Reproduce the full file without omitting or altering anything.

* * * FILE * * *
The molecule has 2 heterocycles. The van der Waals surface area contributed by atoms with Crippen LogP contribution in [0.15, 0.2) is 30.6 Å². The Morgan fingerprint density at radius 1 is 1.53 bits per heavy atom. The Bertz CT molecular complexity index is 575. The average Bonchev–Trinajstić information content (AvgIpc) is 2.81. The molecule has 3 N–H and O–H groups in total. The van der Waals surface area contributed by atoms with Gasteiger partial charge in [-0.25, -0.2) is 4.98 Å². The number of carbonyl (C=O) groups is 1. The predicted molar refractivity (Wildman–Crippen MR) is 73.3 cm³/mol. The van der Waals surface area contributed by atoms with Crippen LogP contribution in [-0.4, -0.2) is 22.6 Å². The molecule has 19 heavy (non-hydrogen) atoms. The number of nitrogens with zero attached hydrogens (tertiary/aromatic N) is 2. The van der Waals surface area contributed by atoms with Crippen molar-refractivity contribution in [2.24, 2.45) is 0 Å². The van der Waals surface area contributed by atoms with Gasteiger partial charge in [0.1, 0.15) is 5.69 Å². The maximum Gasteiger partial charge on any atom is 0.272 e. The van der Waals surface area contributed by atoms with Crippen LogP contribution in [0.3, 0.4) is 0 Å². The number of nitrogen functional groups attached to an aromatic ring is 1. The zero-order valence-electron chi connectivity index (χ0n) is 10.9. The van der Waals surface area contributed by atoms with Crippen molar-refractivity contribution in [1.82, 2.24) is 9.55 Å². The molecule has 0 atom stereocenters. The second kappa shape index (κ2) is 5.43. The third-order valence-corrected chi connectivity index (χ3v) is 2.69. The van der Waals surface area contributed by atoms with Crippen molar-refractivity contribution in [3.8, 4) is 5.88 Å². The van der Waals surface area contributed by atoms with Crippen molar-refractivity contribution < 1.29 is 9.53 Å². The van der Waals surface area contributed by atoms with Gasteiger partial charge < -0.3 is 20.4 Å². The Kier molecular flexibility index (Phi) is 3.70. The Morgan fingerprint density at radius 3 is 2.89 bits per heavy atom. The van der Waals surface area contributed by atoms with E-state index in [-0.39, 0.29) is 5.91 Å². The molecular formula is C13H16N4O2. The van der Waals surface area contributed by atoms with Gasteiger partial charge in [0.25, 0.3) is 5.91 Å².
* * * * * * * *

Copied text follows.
The molecule has 2 heterocycles. The van der Waals surface area contributed by atoms with Crippen LogP contribution in [0.15, 0.2) is 30.6 Å². The Morgan fingerprint density at radius 1 is 1.53 bits per heavy atom. The Bertz CT molecular complexity index is 575. The average Bonchev–Trinajstić information content (AvgIpc) is 2.81. The molecule has 3 N–H and O–H groups in total. The van der Waals surface area contributed by atoms with Gasteiger partial charge in [-0.25, -0.2) is 4.98 Å². The number of carbonyl (C=O) groups is 1. The predicted molar refractivity (Wildman–Crippen MR) is 73.3 cm³/mol. The van der Waals surface area contributed by atoms with Crippen LogP contribution in [-0.4, -0.2) is 22.6 Å². The molecule has 19 heavy (non-hydrogen) atoms. The number of nitrogens with zero attached hydrogens (tertiary/aromatic N) is 2. The van der Waals surface area contributed by atoms with Crippen molar-refractivity contribution in [2.24, 2.45) is 0 Å². The van der Waals surface area contributed by atoms with Gasteiger partial charge in [0.1, 0.15) is 5.69 Å². The maximum Gasteiger partial charge on any atom is 0.272 e. The van der Waals surface area contributed by atoms with Crippen LogP contribution in [0.3, 0.4) is 0 Å². The number of nitrogen functional groups attached to an aromatic ring is 1. The zero-order valence-electron chi connectivity index (χ0n) is 10.9. The van der Waals surface area contributed by atoms with Crippen molar-refractivity contribution in [1.82, 2.24) is 9.55 Å². The molecule has 0 atom stereocenters. The second kappa shape index (κ2) is 5.43. The third-order valence-corrected chi connectivity index (χ3v) is 2.69. The van der Waals surface area contributed by atoms with Crippen molar-refractivity contribution in [3.8, 4) is 5.88 Å². The van der Waals surface area contributed by atoms with Crippen molar-refractivity contribution < 1.29 is 9.53 Å². The van der Waals surface area contributed by atoms with Gasteiger partial charge < -0.3 is 20.4 Å². The Kier molecular flexibility index (Phi) is 3.70. The Morgan fingerprint density at radius 3 is 2.89 bits per heavy atom. The van der Waals surface area contributed by atoms with E-state index in [-0.39, 0.29) is 5.91 Å². The molecular formula is C13H16N4O2. The van der Waals surface area contributed by atoms with Gasteiger partial charge in [0.25, 0.3) is 5.91 Å².